This is a guest post by my esteemed former colleague, John Goodrich, who started a year behind me and only finished a few months after me. Even at his lazy pace, he was able to get two articles published by the time he graduated: see NTS 56.1 (2010) on Rom 16.23 and JSNT 32.3 (2010) on Gal 4.1-2. Here’s a few ideas he offers. Thanks for this John.
Things I did that I recommend for others…
Before you start:
- Purchase and familiarize yourself with citation software (I recommend Endnote);
- Learn to utilize the Styles feature in Word;
- Decide on a Greek font early, and definitely consider using Unicode (I recommend Gentium).
During your research:
- Consider scanning, rather than photocopying articles and other works, so you always have them on your hard drive (you can even save them as attachments on Endnote);
- Back up your work regularly (just email it to yourself if you must);
- Enter your meetings with your supervisor with a list of things to discuss;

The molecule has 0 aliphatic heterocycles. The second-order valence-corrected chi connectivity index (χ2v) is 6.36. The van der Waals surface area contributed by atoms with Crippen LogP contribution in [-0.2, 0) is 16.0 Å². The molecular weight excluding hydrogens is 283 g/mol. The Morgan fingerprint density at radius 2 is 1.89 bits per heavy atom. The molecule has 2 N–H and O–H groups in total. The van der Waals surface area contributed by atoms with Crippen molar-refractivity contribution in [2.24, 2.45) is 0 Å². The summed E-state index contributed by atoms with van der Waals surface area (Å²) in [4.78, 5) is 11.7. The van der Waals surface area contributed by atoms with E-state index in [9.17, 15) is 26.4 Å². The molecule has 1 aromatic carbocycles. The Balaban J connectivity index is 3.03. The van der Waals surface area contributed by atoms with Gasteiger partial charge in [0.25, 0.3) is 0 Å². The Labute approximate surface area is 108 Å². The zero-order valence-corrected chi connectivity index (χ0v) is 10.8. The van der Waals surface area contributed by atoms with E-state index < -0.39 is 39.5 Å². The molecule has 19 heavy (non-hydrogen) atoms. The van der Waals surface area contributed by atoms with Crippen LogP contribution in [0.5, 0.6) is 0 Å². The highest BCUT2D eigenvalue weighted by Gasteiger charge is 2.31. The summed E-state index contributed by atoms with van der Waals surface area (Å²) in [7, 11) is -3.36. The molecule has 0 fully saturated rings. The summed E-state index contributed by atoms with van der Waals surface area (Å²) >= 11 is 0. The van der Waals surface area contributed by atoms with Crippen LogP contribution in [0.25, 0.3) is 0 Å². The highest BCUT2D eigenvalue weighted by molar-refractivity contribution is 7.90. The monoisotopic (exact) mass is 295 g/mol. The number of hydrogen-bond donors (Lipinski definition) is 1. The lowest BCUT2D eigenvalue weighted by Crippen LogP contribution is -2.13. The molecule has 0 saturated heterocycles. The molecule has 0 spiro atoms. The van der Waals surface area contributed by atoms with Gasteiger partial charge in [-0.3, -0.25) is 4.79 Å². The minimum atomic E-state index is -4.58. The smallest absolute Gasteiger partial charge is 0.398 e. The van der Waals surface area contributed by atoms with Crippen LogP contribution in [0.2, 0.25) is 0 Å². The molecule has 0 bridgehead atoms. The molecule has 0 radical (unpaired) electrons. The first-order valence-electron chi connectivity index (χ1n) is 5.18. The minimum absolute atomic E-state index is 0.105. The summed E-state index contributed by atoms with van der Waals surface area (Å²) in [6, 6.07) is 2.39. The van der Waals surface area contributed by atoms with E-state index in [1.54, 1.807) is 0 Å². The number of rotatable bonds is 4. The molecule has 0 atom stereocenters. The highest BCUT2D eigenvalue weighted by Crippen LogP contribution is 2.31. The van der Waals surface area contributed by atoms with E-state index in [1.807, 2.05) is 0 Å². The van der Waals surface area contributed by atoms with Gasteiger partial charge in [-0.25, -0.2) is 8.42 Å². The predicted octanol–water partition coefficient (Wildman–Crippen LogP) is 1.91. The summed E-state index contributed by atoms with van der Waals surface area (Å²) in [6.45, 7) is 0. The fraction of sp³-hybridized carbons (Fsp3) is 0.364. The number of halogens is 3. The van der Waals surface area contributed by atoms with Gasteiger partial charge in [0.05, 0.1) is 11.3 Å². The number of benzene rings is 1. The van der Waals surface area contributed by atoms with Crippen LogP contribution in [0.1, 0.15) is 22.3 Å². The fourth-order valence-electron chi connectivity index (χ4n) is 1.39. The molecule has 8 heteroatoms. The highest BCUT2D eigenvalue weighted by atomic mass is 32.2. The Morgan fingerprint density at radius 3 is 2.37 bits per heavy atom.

- Turn in something, anything, for your supervisor to read every time you meet (this will provide you something concrete to discuss in every meeting and an opportunity for your supervisor to see/critique how you write and reason);
- Set deadlines for your work (I scheduled meetings to discuss my work with John several weeks in advance to give me a deadline to shoot for);
- Contact other departments within and without your university for additional insight (classics/ancient history, etc.).
- Study with others, especially those working on similar projects and utilizing similar resources (talking through your work with others forces you to clarify your own thoughts and assumptions).
After you submit:
- Get away from your desk and take a holiday;
- Medicate yourself to heighten your depleted immune system (if you work as hard as I did up to your submission date, your body will be more run down than you think and you may get sick shortly after, as I did).